"Yes. But when you're losing a racial war, that ceases to matter. The warlords who refused were soon destroyed, and those who remained quickly adopted this and began to kidnap and capture magically-enhanced humans wherever they can. I can't remember when the term Arvitor first came to use. But either way, using the enemy to defeat the enemy is standard military logic. By the time the war was over after five bloody years, the leadership had already gotten used to viewing the Arvitors as mere tools rather than people. Pity from everyone else came limited after generations of magical prejudice where the class one mages more or less regarded non-magical people as sub-human."

"Still, the nail in the coffin only went in when they realized that the only way to grant lower-level population groups what they promised -- equal public benefits and everything, was if they continue to use Arvitor crystals. After all, only souls can refine mana to ether, and our society was simply far too reliant on ether-tech equipment. Since crystallizing only part of the Arvitors' population was just inviting unrest from those powerful mages, the three Marshals and their supporters simply went all the way. They outlawed the Arvitors' genetic alternation procedures, denied the entire subrace of their human rights, and crystallized every one they could find during the Arvitor Hunts."

"--And the people are just, just fine with this?"

"No. Not everyone. In fact, Leslie Manhattan was so horrified by the law that she killed herself. Even today there are minor political parties and civil groups who wish to bring freedom to the Arvitors, not to mention terrorist groups. But their support base is too limited -- you'll be surprised how many people will turn a blind eye towards so-called morals when their quality of life comes into the question."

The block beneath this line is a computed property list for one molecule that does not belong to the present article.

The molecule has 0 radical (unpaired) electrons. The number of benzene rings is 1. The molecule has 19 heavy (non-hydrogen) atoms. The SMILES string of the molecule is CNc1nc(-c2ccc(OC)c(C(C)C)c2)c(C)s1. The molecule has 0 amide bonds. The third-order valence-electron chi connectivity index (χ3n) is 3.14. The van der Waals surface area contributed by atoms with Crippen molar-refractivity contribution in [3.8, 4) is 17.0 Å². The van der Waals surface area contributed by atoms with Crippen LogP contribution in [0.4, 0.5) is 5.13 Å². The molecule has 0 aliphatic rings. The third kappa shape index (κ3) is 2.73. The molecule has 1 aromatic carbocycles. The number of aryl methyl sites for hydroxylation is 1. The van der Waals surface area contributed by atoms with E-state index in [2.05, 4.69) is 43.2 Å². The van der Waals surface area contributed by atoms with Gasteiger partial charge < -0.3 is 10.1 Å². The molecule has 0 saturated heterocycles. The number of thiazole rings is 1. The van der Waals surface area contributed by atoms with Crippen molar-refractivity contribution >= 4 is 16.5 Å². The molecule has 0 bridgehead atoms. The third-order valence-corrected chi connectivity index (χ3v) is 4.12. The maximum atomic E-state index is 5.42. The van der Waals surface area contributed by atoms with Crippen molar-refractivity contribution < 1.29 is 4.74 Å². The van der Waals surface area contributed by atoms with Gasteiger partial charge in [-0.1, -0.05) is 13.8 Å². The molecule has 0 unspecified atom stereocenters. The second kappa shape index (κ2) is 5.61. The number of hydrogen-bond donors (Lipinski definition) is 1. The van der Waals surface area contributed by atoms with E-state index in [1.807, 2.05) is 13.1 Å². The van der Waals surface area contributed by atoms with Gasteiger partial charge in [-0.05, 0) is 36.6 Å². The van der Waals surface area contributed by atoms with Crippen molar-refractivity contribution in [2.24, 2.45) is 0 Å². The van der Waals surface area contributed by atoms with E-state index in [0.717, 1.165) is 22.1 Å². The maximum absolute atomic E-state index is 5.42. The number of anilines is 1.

"But slavery has been outlawed in human civilization since the 20th century!" I could feel my sheer astonishment over what I heard turn into something that was borderline anger.

Arkadi sighed before turning towards me with hardened eyes.

"Kannon, I understand how you feel. But I'm just telling you how it is right now. After all, social morality is subjective to eras of civilization. Belief of slavery by the earliest Republics of humanity didn't make their citizens evil by default. I'm not condoning it as 'right' either, but social views aren't something that most individuals could change."

My eyes quickly averted his gaze and looked down in shame. My face far more flustered by this than even his most embellished words. I realized that not only did I just try to take out my shock and frustration on him, but I was passing judgment on the society, the culture, and the world he grew up in when I was just an outsider who barely knew anything. Even if I was right, criticizing their way of life when I had so narrow a perspective was nothing short of hypocrisy.

"I-I'm really sorry."

"Don't worry about it," he replied while patting my shoulder with one hand. "In fact, I'd be surprised if you weren't shocked. Some of our world's ways have gotten a little... questionable, over the years, and this is one of them."

('Questionable' doesn't really begin to describe the magnitude here... But I really should hold back my opinions until I see the full picture.)